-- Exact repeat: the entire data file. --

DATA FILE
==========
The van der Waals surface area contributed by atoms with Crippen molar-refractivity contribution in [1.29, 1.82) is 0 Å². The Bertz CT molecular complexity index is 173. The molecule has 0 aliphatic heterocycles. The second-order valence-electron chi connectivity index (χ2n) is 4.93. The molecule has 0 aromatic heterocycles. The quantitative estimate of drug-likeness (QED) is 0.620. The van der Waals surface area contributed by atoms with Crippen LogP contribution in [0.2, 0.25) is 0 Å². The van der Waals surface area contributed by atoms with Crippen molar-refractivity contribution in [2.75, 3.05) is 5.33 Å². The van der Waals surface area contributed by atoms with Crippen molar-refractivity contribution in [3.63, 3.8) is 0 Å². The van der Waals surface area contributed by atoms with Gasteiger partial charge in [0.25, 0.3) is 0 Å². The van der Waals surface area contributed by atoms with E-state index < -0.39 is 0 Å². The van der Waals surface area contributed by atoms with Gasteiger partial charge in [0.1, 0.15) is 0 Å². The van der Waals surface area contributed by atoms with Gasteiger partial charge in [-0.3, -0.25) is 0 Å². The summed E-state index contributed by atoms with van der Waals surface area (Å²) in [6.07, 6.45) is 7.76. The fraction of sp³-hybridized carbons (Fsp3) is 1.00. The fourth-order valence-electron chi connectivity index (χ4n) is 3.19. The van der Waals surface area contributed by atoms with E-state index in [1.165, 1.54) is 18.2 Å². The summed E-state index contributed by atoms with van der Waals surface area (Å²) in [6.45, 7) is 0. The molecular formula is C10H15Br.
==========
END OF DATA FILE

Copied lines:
The van der Waals surface area contributed by atoms with Crippen molar-refractivity contribution in [1.29, 1.82) is 0 Å². The Bertz CT molecular complexity index is 173. The molecule has 0 aliphatic heterocycles. The second-order valence-electron chi connectivity index (χ2n) is 4.93. The molecule has 0 aromatic heterocycles. The quantitative estimate of drug-likeness (QED) is 0.620. The van der Waals surface area contributed by atoms with Crippen LogP contribution in [0.2, 0.25) is 0 Å². The van der Waals surface area contributed by atoms with Crippen molar-refractivity contribution in [2.75, 3.05) is 5.33 Å². The van der Waals surface area contributed by atoms with Crippen molar-refractivity contribution in [3.63, 3.8) is 0 Å². The van der Waals surface area contributed by atoms with Gasteiger partial charge in [0.25, 0.3) is 0 Å². The van der Waals surface area contributed by atoms with E-state index < -0.39 is 0 Å². The van der Waals surface area contributed by atoms with Gasteiger partial charge in [0.1, 0.15) is 0 Å². The van der Waals surface area contributed by atoms with Gasteiger partial charge in [-0.3, -0.25) is 0 Å². The summed E-state index contributed by atoms with van der Waals surface area (Å²) in [6.07, 6.45) is 7.76. The fraction of sp³-hybridized carbons (Fsp3) is 1.00. The fourth-order valence-electron chi connectivity index (χ4n) is 3.19. The van der Waals surface area contributed by atoms with E-state index in [1.165, 1.54) is 18.2 Å². The summed E-state index contributed by atoms with van der Waals surface area (Å²) in [6.45, 7) is 0. The molecular formula is C10H15Br.